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A Summary and Update on Homalopsid Snakes, Their Diversity, and Biogeography

Murphy, John C.

Field Museum

1400 S Lake Shore Drive

Chicago, IL USA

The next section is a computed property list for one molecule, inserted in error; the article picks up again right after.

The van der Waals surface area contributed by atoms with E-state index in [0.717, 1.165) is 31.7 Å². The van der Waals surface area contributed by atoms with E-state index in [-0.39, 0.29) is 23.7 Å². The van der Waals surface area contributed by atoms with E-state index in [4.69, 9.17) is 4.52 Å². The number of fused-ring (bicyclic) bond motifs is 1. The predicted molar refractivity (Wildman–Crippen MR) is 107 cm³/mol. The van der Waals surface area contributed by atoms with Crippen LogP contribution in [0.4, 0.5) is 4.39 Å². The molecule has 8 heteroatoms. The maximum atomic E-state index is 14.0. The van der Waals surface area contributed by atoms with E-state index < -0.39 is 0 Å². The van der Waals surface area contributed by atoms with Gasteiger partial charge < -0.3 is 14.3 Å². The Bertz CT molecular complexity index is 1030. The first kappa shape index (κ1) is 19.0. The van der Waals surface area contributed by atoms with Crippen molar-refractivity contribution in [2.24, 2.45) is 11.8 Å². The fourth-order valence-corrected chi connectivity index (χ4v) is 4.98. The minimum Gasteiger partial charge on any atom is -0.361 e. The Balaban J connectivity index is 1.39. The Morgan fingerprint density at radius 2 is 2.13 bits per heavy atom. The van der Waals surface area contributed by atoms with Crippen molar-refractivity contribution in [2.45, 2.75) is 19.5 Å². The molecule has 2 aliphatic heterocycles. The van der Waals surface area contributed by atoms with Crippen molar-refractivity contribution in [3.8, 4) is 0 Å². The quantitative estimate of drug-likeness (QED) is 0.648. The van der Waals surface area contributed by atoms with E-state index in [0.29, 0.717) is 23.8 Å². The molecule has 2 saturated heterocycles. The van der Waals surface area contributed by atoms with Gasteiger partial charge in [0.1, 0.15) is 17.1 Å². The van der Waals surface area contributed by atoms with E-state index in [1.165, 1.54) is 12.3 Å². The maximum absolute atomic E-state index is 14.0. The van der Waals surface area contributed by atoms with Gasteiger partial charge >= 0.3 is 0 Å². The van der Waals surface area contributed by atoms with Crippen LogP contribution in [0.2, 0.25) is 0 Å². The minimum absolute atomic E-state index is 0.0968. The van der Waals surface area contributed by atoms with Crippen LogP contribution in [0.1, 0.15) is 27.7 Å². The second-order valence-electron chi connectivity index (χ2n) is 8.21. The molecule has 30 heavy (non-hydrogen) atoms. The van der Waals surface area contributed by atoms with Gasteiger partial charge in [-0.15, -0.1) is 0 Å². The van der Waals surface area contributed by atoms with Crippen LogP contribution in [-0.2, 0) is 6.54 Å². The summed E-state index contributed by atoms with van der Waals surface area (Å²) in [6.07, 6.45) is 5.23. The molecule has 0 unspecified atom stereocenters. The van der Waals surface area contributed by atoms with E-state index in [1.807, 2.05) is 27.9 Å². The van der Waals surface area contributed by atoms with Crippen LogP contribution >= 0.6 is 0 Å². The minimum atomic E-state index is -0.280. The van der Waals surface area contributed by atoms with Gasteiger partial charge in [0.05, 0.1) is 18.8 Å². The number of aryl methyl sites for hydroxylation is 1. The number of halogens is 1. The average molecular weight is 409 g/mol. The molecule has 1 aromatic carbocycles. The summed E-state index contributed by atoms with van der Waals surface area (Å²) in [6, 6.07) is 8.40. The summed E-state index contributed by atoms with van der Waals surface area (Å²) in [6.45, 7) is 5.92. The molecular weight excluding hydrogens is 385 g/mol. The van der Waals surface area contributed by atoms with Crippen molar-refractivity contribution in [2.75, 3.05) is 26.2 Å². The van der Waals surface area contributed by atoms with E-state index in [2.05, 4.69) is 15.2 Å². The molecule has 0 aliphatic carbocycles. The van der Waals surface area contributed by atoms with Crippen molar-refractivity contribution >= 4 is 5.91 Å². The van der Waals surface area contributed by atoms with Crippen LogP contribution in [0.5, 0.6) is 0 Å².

Homalopsid snakes are monophyletic and distributed from the tropics of South Asian to Australasia, with an outlier population in the western Pacific. Recent molecular studies have considered them the sister group to colubroids and lamprophiids, or suggest they be placed in the Endoglyptodonta as a monophyletic group containing the vipers, homalopsids, elapoids, and colubroids. Other molecular analyses suggested the crown homalopsids are of early Miocene origin and that the family originated about 53.4 MYA. Currently 54 species are recognized in 28 genera. There are additional undescribed species and genera. The most basal taxa are terrestrial, lack rear fangs, feed on worms, and are restricted to Indonesia. The more derived clades tend to be aquatic, have rear fangs and feed on fish or crustaceans. The greatest species diversity currently recognized occurs in the Indochinese Peninsula and the adjacent Sunda Shelf. I will discuss the biogeography and natural history of homalopsids, along with the challenges of developing future knowledge of these interesting snakes

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